Saturday, Oct. 24, 2009 | 2:06 a.m.
After the Las Vegas Sun reported last week on complaints from legislators and potential renewable energy developers that were directed at Gov. Jim Gibbons, we commented Sunday on the slow pace his administration has maintained in pursuit of solar, wind and geothermal resources.
The Sun’s David McGrath Schwartz followed up Wednesday with a story quoting newly appointed state energy commissioner Hatice Gecol as saying that backers of green energy projects will be able to apply for tax abatements sooner than originally anticipated.
It’s about time!
The Nevada Legislature in May voted to extend tax breaks for renewable energy projects. We share the concern expressed by state Sen. Randolph Townsend, R-Reno, who told the Sun he could not understand why the governor’s office didn’t know how to implement the tax incentives soon after they were approved.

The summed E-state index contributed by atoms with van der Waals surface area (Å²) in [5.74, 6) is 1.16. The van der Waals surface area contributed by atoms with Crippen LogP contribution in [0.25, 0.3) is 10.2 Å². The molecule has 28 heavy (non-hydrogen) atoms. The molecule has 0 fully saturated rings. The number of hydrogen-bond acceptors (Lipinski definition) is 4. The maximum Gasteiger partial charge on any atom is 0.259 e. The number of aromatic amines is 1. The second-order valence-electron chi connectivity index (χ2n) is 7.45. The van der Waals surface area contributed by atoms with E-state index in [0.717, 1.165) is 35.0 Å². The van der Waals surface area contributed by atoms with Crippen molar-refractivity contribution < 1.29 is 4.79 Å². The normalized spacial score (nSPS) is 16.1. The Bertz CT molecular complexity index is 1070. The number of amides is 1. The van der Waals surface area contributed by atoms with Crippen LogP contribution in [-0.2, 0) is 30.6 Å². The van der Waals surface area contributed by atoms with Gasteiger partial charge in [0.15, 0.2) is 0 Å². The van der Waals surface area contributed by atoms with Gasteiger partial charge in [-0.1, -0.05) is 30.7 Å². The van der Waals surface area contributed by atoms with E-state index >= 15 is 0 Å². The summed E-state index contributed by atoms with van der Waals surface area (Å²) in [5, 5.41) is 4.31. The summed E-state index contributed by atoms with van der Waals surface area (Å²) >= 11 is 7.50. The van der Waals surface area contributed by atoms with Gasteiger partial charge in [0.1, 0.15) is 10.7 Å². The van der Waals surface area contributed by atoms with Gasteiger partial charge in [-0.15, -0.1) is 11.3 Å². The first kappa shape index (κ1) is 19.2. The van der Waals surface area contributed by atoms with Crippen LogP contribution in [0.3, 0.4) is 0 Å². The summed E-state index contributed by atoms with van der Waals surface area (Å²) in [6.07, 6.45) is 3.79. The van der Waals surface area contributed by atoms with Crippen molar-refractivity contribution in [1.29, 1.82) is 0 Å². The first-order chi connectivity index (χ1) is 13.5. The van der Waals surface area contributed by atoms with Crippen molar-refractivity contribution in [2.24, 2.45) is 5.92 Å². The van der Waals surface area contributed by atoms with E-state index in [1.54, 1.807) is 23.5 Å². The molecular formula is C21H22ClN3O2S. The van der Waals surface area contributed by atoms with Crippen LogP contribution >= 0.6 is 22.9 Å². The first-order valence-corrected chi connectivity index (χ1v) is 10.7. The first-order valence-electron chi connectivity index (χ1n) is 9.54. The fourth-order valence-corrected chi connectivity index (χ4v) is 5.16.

Gibbons and his team obviously do not comprehend the need to act urgently on renewable energy development. This has become a highly competitive industry among states seeking to lure competent entrepreneurs to produce the energy of the future.
It is also puzzling that the governor did not take swift action to implement the property and sales tax breaks, given that the only issue he stands for is no new taxes. One would think a politician with such a narrow-minded focus would at least jump at any opportunity to give businesses tax abatements.
When it comes to renewable energy, though, Gibbons has shown that he needs to be pushed to act. If he had applied as much energy to the development of renewable resources as he has to his “no new taxes” pledge, Nevada by now would have been a national leader in the construction of solar, wind and geothermal power plants.
Now that the state has decided to accelerate the application process for tax breaks, the Gibbons administration should do whatever else it can to convince entrepreneurs that Nevada is the best place to build renewable energy power plants.